When the women laugh, they emit a very loud sound, or noise, that is half cackle, half scream. It penetrates like a laser and cannot be ignored. But there is something desperate about it also, as if it is emitted in order to persuade others and themselves that they have a sense of humor and that the world is a great joke whose punchline they have understood. Quiet enjoyment for them is, by definition, not enjoyment. Not “I think therefore I am,” but “I make a noise therefore I am,” is their philosophical starting point.

The worst of it is that the vulgarity of the English is not entirely spontaneous, but a matter of pride and ideology. They are proud to be vulgar because they think it politically virtuous to be so. They are not merely lacking in refinement, but they have come to hate and despise refinement as politically suspect in itself.

They have been instilled from an early age with the following pseudo-syllogism:

The masses are good. The masses are vulgar. By being vulgar, a person expresses his solidarity with the masses, imitation being the highest form of flattery and identification. Solidarity with the masses is democratic and therefore moral and virtuous. The more vulgar a person is, the more virtuous.

The assertions and premises of this pseudo-syllogism are all debatable, though it is certainly true that the more they are accepted, the truer they will become. Certainly, extreme vulgarity has become a predominant feature of English life.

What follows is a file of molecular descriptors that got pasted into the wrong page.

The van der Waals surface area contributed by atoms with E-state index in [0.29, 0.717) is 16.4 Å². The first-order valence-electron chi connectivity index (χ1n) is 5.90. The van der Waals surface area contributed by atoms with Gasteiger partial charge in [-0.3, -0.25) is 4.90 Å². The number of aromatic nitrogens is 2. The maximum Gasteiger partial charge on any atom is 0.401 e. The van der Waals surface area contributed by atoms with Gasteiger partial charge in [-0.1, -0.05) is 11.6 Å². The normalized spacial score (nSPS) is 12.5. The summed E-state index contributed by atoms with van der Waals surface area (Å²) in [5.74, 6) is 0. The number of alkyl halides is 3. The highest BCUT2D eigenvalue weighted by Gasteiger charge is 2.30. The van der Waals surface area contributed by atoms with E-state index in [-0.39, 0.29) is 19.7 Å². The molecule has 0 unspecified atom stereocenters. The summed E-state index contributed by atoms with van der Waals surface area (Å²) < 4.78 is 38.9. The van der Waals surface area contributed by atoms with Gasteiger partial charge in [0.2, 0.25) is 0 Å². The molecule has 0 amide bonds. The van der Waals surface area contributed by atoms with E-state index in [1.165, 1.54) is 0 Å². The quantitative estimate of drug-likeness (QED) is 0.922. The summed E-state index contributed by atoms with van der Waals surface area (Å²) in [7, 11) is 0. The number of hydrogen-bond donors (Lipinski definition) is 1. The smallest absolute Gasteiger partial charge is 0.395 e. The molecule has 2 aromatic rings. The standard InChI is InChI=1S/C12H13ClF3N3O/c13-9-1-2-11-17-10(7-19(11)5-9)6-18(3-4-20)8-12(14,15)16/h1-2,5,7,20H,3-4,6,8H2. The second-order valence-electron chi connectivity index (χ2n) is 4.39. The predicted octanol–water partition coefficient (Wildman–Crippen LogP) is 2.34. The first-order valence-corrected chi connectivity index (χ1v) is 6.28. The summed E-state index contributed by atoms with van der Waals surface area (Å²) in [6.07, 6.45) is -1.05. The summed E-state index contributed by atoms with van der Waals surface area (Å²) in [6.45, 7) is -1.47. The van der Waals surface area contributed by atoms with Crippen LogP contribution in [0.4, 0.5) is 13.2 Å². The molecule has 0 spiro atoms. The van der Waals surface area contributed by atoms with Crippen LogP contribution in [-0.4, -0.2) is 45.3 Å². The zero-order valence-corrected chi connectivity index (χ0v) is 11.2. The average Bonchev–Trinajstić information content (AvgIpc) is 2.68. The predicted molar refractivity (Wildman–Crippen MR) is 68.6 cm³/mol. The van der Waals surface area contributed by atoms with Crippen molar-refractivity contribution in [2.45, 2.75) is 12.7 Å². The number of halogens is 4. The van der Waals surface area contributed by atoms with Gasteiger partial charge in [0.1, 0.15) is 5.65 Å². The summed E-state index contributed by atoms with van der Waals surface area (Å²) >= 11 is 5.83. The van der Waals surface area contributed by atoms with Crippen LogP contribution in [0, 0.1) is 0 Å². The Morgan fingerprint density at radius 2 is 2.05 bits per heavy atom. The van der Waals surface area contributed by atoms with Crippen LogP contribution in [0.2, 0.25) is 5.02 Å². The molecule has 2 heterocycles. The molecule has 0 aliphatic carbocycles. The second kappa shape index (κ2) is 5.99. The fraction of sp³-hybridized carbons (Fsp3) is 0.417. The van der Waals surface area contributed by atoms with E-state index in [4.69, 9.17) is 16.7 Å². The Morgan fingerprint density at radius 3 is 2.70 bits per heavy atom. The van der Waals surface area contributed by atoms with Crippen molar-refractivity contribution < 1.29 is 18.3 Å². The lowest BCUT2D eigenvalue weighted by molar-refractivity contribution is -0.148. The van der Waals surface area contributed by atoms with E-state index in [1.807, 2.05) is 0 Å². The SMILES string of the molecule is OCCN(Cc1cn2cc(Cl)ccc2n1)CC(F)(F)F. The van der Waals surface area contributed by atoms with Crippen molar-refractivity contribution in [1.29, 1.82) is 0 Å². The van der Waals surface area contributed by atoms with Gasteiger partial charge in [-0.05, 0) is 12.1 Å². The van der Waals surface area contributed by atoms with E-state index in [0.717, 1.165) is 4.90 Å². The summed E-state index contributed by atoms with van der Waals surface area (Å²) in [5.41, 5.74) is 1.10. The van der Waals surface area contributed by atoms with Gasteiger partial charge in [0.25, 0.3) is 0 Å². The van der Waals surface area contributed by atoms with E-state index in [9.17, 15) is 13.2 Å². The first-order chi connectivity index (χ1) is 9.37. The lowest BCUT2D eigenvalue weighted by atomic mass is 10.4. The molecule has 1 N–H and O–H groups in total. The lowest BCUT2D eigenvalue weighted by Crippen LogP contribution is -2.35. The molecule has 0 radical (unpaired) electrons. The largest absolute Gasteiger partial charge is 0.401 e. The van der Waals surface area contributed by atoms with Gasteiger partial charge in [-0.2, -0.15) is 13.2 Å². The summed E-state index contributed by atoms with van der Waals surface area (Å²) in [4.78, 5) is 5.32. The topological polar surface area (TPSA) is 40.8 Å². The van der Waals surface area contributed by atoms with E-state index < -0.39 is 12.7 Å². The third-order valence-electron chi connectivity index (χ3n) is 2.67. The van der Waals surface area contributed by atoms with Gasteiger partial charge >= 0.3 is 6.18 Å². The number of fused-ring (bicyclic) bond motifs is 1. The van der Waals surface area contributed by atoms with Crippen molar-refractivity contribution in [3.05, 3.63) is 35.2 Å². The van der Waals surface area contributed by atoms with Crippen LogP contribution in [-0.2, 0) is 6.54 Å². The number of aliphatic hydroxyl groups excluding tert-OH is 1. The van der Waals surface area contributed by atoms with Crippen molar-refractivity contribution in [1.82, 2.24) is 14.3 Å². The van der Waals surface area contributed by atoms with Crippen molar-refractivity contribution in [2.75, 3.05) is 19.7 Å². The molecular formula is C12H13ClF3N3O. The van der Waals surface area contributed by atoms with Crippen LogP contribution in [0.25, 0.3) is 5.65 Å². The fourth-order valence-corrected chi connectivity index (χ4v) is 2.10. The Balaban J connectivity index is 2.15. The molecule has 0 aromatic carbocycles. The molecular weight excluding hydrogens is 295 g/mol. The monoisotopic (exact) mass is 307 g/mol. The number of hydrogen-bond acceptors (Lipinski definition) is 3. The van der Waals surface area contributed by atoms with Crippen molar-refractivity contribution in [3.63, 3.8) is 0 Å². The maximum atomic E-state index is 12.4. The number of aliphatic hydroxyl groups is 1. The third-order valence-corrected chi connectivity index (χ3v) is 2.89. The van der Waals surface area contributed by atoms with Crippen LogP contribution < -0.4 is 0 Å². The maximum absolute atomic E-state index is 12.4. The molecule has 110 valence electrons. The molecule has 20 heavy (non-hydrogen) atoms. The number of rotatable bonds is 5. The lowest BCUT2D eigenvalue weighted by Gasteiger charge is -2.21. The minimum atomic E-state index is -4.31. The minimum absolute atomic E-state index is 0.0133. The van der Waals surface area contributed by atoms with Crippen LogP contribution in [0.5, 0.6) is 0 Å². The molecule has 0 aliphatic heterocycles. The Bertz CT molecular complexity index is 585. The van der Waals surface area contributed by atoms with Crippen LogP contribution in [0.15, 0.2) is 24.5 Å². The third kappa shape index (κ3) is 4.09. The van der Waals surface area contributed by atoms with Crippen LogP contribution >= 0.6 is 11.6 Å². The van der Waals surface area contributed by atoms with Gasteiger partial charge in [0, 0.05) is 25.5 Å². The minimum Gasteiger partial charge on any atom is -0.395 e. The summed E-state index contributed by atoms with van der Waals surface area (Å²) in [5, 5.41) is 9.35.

The use of demotic language, no matter how inexpressive, is now also taken as a sign of liberation from the terrible constraints of gentility. The more demotic one’s language, therefore, the more liberated one is.

Another strain in the ideological vulgarity of the English is that of multiculturalism. If all cultures are equal, and if you must accept without demur the culture of others, it follows that others must accept your culture without demur. The distinction between habits and culture is slight: If enough people habitually swear, scream, and drink to excess, then swearing, screaming, and drinking to excess become a culture, and no one has a right to criticize it because there is no Archimedean moral point from which to do so.

Thus, it is not necessary to imagine how other people in another country view your behavior when you are there: They have an inalienable duty to accept how you behave, provided that how you behave is a part (or the whole) of your culture. In other words, multiculturalism is a justification for radical egotism. You can scream and shout in public if it is in your culture to do so.

It was obvious, as I watched and listened to the English in this dead town in France, that the question of how they might appear to others did not cross their minds for an instant, or even a fraction of an instant. Such people have self-esteem but no self-respect. They have social rights but no social duties. They frequently stand on their dignity but have no dignity to stand on. They have all the charm of hyenas.

Theodore Dalrymple’s latest book is Ramses: A Memoir, published by New English Review.